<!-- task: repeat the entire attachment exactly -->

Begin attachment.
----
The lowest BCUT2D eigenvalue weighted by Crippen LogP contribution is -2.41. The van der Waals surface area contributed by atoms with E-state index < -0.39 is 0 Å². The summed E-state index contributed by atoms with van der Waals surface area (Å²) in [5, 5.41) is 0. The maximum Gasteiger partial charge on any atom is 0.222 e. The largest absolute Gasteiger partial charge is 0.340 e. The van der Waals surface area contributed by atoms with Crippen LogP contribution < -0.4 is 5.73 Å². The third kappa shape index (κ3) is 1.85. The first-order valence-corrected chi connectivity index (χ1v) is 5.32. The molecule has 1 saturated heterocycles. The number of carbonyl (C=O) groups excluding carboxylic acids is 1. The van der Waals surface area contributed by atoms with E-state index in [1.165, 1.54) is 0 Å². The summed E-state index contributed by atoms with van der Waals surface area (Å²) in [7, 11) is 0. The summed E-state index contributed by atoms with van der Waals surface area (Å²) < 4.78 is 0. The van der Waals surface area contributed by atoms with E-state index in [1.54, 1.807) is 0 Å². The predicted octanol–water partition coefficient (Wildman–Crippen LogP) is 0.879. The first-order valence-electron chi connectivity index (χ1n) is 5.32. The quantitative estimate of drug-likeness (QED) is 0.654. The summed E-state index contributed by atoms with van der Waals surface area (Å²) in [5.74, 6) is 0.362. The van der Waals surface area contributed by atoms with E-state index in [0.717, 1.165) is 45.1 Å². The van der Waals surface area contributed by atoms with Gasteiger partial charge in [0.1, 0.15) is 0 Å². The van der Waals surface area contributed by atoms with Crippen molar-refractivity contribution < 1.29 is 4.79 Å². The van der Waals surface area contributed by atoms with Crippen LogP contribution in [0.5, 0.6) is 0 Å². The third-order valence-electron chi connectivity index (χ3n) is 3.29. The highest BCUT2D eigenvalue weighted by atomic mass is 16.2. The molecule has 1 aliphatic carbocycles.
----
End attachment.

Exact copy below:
The lowest BCUT2D eigenvalue weighted by Crippen LogP contribution is -2.41. The van der Waals surface area contributed by atoms with E-state index < -0.39 is 0 Å². The summed E-state index contributed by atoms with van der Waals surface area (Å²) in [5, 5.41) is 0. The maximum Gasteiger partial charge on any atom is 0.222 e. The largest absolute Gasteiger partial charge is 0.340 e. The van der Waals surface area contributed by atoms with Crippen LogP contribution < -0.4 is 5.73 Å². The third kappa shape index (κ3) is 1.85. The first-order valence-corrected chi connectivity index (χ1v) is 5.32. The molecule has 1 saturated heterocycles. The number of carbonyl (C=O) groups excluding carboxylic acids is 1. The van der Waals surface area contributed by atoms with E-state index in [1.165, 1.54) is 0 Å². The summed E-state index contributed by atoms with van der Waals surface area (Å²) in [7, 11) is 0. The summed E-state index contributed by atoms with van der Waals surface area (Å²) < 4.78 is 0. The van der Waals surface area contributed by atoms with E-state index in [1.54, 1.807) is 0 Å². The predicted octanol–water partition coefficient (Wildman–Crippen LogP) is 0.879. The first-order valence-electron chi connectivity index (χ1n) is 5.32. The quantitative estimate of drug-likeness (QED) is 0.654. The summed E-state index contributed by atoms with van der Waals surface area (Å²) in [5.74, 6) is 0.362. The van der Waals surface area contributed by atoms with E-state index in [0.717, 1.165) is 45.1 Å². The van der Waals surface area contributed by atoms with Gasteiger partial charge in [0.1, 0.15) is 0 Å². The van der Waals surface area contributed by atoms with Crippen molar-refractivity contribution < 1.29 is 4.79 Å². The van der Waals surface area contributed by atoms with Crippen LogP contribution in [0.5, 0.6) is 0 Å². The third-order valence-electron chi connectivity index (χ3n) is 3.29. The highest BCUT2D eigenvalue weighted by atomic mass is 16.2. The molecule has 1 aliphatic carbocycles.